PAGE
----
Monday, December 25, 2017


     After seven years I'm finally throwing these entries together in essay form, doing a lot of editing and combining them in a book. Should you be interested in my Army days, they'll be available on as Draftee (A Buffoon in Vietnam) in about ten days, also (etc) in near to two months.
     I have hopes to make it back to Canada and the BWCA next year, maybe even the cabin. Like I said, I have hopes. At age seventy-one time's running short.

Friday, December 1, 2017


      Over the years I’ve owned a lot of them, both low and high quality. Of course, as is usual for me, price was always at the top of the list. The first paddles were bottom of the line and worth every penny. Still have them. One is tacked above the shed door as part of an ‘X’ pattern with a plastic, Mickey Mouse swing seat my three-year-old son used to call ‘Bommie’ centered above. Together the three have a look something like a skull and crossbones. That was the intention anyway.
     The remaining few hang in the shed with splitting glue joints, lending them a forlorn look. Though they were cheap, the splitting was my fault. Or at least it I think it was. The paddles were bought back in my ‘things last forever and I shouldn’t have to do squat to help them along’ days and weren’t given the maintenance they deserved. Even crap will last a long time if given a little TLC. But I hadn’t yet realized that. A brief ten minutes of light sanding and a coat of spar varnish at the end of the season was all they needed. After I came to realize things fall apart over time, the last cheapie, a beavertail, was given the attention it deserved and looks near new after better than two decades use.
     Allan and my trips to Manitoba called for new paddles, at least in my mind they did. As luck would have it, one of the businesses on my extended FedEx route made paddles and hockey sticks, quality ones. They also sold factory seconds. Yup, my kind of quality. There I bought a pair of bent shaft models. When he heard what I’d done, a co-worker told me you couldn’t j-stroke with a bent shaft. Not a problem for me. Hell, I couldn’t j-stoke with a straight one. Didn’t know it at the time but I needed the Internet to teach me an ages-old method. Seeing as how I’ve always done things ass-backwards that fit right into the pattern.
     Over the years I came to see those bent shaft paddles had other uses. When it came to repositioning while fishing a weed edge, ‘cause of their sort shafts, they’re sculling wonders. Grab one at the blade top, reverse the angle, brace your arm against the shaft and go to town. She’s painful in a constructive way. It’s an inch-along process but when you’re covering every foot of good water, that’s what you want.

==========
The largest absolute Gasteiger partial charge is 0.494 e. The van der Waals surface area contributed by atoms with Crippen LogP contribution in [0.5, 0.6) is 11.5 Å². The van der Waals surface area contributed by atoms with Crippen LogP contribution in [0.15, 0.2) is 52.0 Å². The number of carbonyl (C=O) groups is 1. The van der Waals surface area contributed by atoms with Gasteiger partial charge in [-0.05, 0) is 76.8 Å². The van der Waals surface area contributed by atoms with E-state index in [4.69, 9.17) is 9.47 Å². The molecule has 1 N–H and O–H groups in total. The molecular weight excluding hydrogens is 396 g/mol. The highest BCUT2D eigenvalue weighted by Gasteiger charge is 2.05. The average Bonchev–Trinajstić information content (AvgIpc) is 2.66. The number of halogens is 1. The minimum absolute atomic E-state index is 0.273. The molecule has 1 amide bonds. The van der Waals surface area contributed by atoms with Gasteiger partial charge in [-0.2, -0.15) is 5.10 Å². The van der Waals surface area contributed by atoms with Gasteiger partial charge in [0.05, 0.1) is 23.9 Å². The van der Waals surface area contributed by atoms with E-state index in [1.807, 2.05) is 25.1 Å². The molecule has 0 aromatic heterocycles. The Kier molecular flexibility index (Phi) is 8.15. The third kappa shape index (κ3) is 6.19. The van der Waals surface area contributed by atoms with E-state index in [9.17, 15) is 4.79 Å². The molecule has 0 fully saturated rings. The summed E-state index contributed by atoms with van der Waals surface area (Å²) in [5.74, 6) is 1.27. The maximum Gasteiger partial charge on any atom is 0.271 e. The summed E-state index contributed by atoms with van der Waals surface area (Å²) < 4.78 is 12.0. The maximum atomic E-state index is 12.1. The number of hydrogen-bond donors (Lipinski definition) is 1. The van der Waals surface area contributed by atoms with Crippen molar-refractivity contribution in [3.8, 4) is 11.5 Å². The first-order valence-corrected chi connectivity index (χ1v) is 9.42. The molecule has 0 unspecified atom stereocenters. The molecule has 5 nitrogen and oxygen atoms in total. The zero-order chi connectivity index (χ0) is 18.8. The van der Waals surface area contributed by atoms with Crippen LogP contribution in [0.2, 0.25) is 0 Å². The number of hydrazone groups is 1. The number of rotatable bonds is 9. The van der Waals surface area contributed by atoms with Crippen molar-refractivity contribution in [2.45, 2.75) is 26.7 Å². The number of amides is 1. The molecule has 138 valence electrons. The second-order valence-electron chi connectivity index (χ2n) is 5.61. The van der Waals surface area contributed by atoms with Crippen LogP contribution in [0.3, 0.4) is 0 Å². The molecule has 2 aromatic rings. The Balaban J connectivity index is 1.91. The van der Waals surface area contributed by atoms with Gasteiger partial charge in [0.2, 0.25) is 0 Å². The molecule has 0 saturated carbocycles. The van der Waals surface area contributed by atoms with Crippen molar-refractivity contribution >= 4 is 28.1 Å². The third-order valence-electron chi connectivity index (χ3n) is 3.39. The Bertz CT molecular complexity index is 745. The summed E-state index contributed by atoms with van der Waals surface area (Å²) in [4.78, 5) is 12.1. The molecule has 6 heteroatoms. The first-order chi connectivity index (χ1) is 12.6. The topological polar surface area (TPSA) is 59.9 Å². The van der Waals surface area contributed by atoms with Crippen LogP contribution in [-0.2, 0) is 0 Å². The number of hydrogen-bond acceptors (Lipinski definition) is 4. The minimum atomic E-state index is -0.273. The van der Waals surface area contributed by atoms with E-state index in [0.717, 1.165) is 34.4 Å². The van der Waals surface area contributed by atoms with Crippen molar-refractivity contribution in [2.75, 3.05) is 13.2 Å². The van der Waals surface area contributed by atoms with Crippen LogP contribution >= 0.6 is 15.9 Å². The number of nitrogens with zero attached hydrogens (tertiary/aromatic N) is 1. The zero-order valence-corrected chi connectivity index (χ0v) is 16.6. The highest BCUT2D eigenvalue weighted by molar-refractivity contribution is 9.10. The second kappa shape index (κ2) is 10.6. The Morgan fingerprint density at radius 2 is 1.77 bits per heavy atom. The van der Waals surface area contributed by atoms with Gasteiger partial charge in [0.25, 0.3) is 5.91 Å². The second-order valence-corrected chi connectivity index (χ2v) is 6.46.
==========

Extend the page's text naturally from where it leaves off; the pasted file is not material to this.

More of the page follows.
Somewhere along the line I got the idea to make my own paddle. A classic one from a single piece of ash. I recall reading that Sigurd Olson, the author and outdoorsman, carved his own from ash and even wrote an essay about it. As I recall, Olson wrote the slab of wood had to hewn from the heart of a lightning struck, swamp ash and whittled in the light of a full moon. Could be wrong about that but it sure sounds good. Regardless, Olson carved his from ash and so would I.
     As luck would have it, above in the garage rafters rested an ash plank. Fairly straight grained and dry as bone. Over a couple of weeks I sawed, planed, sanded and varnished. What I finally held in my hands mostly looked like a paddle and kind of felt like one also. But she was heavy like something Alley Oop would cold cock a mastodon with. Not good. These days it’s the third member of the shed’s skull and crossbones. Looks good up there.
     But I wasn’t done with thinking of another. The idea stuck with me through the years until spare time and quality glue finally became one. The next was also formed from spare ash. This time a pair of scrap boards were dismembered and reformed into a general shape with waterproof adhesive and clamps. Throw in some work with the band saw, hand plane and a sander or two and once again I formed a fine pile of shavings and wood dust, also a functional tool. Took it to the Boundary Waters where it worked like the real deal and tuckered me out some. Guess it was still on the heavy side.